Pial Hemorrhage

Meningeal hemorrhage may be either subarachnoid or subdural. If the hemorrhage has not been violent, it spreads out under the arachnoid in the subarachnoid space. If, however, the blood has escaped with considerable force, it tears its way through the arachnoid and spreads in the subdural, as well as through the subarachnoid space. The origin of this form of hemorrhage is the vessels of the pia mater. The arachnoid does not give rise to hemorrhages, neither does the inner surface of the dura, unless it has previously been the seat of pachymeningitis interna.

The hemorrhage is the result either of injury or disease. In children it is usually due to injury; in adults to either injury or disease. These hemorrhages are most common in infancy and occur in childbirth. They are due apparently to hard, protracted labor or injury done to the child in effecting delivery by forceps, etc., especially in infants born before full term. They are a cause of idiocy and the cerebral palsies of childhood. These hemorrhages in the new-born have been recognized by the convulsions they produce, and successful operations have been performed for their relief (see Harvey Cushing - "Surgical Intervention for the Intracranial Hemorrhages of the New-born" - Am. Jour. Med. Sci., October, 1905). Injuries received later in life from blows on the head often produce subdural or pial hemorrhages, without breaking the overlying bone. They are found either at the site of impact or on the side opposite that on which the blow was received, the latter being produced by contre-coup. When pial hemorrhage occurs from disease, it is usually from rupture of an aneurism of one of the vessels of the pia mater. If it does not break through the arachnoid into the subdural space, it may spread over a considerable portion of the cerebral cortex, especially filling the sulci. Unless the quantity is quite large, so that it interferes with the motor area, hemiplegia will not occur. Convulsions may occasionally occur from irritation of the cortex. Blood in the subdural space may travel along the base of the brain and into the sheath of the optic nerve.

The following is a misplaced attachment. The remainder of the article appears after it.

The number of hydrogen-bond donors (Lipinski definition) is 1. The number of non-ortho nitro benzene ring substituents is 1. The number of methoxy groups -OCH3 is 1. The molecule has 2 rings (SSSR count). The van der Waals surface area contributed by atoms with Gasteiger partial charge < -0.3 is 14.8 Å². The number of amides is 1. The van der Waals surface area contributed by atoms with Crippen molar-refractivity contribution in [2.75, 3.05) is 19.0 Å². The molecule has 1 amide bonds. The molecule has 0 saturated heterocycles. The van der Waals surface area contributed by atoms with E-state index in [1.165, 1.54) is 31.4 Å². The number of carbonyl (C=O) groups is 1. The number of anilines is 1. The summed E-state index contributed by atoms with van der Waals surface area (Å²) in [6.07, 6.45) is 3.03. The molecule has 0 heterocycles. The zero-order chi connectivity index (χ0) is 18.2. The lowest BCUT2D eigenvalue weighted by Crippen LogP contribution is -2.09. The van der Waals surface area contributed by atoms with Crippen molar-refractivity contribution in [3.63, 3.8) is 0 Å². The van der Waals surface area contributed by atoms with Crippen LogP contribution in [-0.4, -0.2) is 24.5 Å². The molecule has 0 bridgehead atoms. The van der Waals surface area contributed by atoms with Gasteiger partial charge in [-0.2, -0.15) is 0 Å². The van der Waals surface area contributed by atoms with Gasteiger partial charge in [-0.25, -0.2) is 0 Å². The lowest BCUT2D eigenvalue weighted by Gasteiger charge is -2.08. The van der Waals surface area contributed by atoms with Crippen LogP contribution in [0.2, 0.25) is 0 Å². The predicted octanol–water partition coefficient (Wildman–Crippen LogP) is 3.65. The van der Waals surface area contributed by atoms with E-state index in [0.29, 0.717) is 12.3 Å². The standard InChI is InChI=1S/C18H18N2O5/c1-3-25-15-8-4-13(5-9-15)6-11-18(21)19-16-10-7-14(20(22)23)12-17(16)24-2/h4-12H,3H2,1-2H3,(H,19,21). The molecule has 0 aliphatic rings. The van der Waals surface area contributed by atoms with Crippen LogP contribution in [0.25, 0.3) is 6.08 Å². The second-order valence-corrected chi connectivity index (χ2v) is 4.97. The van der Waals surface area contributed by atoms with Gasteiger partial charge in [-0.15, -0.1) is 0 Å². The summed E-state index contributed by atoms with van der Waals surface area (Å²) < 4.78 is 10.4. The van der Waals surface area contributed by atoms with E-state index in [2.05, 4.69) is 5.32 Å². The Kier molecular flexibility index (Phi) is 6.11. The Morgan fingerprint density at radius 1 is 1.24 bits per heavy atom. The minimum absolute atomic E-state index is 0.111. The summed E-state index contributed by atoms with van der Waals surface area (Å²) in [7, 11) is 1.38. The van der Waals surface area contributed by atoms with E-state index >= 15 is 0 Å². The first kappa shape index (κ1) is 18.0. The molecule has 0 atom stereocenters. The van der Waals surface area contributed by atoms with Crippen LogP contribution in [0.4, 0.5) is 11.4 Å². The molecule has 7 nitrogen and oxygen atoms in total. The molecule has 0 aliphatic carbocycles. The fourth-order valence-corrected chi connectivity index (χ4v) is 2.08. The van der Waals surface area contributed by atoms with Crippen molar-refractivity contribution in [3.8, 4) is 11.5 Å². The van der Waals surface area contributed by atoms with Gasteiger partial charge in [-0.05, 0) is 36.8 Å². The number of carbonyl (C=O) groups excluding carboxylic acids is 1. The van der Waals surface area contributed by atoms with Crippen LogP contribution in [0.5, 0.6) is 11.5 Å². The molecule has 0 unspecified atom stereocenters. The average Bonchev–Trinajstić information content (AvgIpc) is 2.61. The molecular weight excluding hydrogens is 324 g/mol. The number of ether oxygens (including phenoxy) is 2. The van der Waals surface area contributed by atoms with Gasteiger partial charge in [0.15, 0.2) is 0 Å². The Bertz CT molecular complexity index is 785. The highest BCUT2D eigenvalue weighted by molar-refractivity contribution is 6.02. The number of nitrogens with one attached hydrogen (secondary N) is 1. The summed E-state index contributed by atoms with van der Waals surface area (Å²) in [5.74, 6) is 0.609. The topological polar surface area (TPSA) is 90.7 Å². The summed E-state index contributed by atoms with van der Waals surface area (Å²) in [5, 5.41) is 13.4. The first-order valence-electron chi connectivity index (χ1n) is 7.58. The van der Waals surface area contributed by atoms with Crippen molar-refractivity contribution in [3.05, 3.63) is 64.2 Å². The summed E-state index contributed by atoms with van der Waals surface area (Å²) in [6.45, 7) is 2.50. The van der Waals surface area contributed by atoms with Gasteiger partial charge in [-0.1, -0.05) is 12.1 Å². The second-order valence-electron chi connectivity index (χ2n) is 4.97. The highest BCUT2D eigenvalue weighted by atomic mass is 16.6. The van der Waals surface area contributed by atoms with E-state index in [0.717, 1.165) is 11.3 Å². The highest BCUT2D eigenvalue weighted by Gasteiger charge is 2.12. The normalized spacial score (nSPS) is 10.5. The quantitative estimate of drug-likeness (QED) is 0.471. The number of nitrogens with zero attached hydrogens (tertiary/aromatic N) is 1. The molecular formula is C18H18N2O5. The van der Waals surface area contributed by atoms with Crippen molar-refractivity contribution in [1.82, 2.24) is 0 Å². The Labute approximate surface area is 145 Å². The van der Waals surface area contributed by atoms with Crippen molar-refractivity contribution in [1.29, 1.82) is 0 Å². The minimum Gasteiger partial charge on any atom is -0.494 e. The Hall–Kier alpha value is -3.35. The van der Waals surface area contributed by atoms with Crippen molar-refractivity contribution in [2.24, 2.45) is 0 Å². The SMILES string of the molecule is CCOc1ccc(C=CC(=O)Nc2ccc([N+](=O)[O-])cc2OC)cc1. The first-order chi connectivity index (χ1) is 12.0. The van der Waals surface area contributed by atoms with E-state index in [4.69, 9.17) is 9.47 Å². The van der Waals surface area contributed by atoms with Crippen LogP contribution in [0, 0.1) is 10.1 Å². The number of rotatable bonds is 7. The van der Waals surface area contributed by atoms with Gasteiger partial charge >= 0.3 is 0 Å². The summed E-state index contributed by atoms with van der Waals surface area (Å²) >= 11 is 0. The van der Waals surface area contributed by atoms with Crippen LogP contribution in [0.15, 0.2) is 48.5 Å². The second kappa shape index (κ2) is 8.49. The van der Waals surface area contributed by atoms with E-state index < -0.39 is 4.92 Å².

Fig. 28.   Base of brain, showing exit of cranial nerves

Fig. 28. - Base of brain, showing exit of cranial nerves.